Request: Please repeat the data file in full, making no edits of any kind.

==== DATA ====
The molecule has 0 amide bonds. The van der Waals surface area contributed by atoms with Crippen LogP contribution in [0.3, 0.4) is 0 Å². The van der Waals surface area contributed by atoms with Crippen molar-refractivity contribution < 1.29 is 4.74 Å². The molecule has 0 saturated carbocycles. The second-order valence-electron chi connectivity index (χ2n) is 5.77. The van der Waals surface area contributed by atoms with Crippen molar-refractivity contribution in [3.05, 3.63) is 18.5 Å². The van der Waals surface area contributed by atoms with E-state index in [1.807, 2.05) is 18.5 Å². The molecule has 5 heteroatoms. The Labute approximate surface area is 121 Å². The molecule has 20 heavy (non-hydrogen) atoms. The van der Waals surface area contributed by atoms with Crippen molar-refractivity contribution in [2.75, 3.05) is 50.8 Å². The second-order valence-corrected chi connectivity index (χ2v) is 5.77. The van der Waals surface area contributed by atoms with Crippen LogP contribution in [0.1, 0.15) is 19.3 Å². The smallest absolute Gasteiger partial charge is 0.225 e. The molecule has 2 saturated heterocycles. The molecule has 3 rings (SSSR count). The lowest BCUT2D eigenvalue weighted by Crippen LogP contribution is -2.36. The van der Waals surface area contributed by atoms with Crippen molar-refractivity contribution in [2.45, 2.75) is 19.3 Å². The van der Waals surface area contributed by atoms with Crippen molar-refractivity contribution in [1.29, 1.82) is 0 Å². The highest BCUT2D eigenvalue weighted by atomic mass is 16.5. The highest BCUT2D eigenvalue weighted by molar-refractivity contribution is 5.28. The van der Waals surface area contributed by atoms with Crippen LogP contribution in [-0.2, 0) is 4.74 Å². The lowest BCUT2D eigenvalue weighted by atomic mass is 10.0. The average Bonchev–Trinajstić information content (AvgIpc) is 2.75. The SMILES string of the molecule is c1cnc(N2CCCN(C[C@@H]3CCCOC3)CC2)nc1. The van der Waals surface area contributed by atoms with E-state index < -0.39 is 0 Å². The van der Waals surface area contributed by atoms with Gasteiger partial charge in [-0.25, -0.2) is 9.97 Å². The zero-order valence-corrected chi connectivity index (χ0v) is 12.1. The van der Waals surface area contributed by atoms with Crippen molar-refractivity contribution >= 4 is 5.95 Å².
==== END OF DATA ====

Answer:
The molecule has 0 amide bonds. The van der Waals surface area contributed by atoms with Crippen LogP contribution in [0.3, 0.4) is 0 Å². The van der Waals surface area contributed by atoms with Crippen molar-refractivity contribution < 1.29 is 4.74 Å². The molecule has 0 saturated carbocycles. The second-order valence-electron chi connectivity index (χ2n) is 5.77. The van der Waals surface area contributed by atoms with Crippen molar-refractivity contribution in [3.05, 3.63) is 18.5 Å². The van der Waals surface area contributed by atoms with E-state index in [1.807, 2.05) is 18.5 Å². The molecule has 5 heteroatoms. The Labute approximate surface area is 121 Å². The molecule has 20 heavy (non-hydrogen) atoms. The van der Waals surface area contributed by atoms with Crippen molar-refractivity contribution in [2.75, 3.05) is 50.8 Å². The second-order valence-corrected chi connectivity index (χ2v) is 5.77. The van der Waals surface area contributed by atoms with Crippen LogP contribution in [0.1, 0.15) is 19.3 Å². The smallest absolute Gasteiger partial charge is 0.225 e. The molecule has 2 saturated heterocycles. The molecule has 3 rings (SSSR count). The lowest BCUT2D eigenvalue weighted by Crippen LogP contribution is -2.36. The van der Waals surface area contributed by atoms with Crippen molar-refractivity contribution in [2.45, 2.75) is 19.3 Å². The van der Waals surface area contributed by atoms with Crippen molar-refractivity contribution in [1.29, 1.82) is 0 Å². The highest BCUT2D eigenvalue weighted by atomic mass is 16.5. The highest BCUT2D eigenvalue weighted by molar-refractivity contribution is 5.28. The van der Waals surface area contributed by atoms with Crippen LogP contribution in [-0.2, 0) is 4.74 Å². The lowest BCUT2D eigenvalue weighted by atomic mass is 10.0. The average Bonchev–Trinajstić information content (AvgIpc) is 2.75. The SMILES string of the molecule is c1cnc(N2CCCN(C[C@@H]3CCCOC3)CC2)nc1. The van der Waals surface area contributed by atoms with E-state index < -0.39 is 0 Å². The van der Waals surface area contributed by atoms with Gasteiger partial charge in [-0.25, -0.2) is 9.97 Å². The zero-order valence-corrected chi connectivity index (χ0v) is 12.1. The van der Waals surface area contributed by atoms with Crippen molar-refractivity contribution >= 4 is 5.95 Å².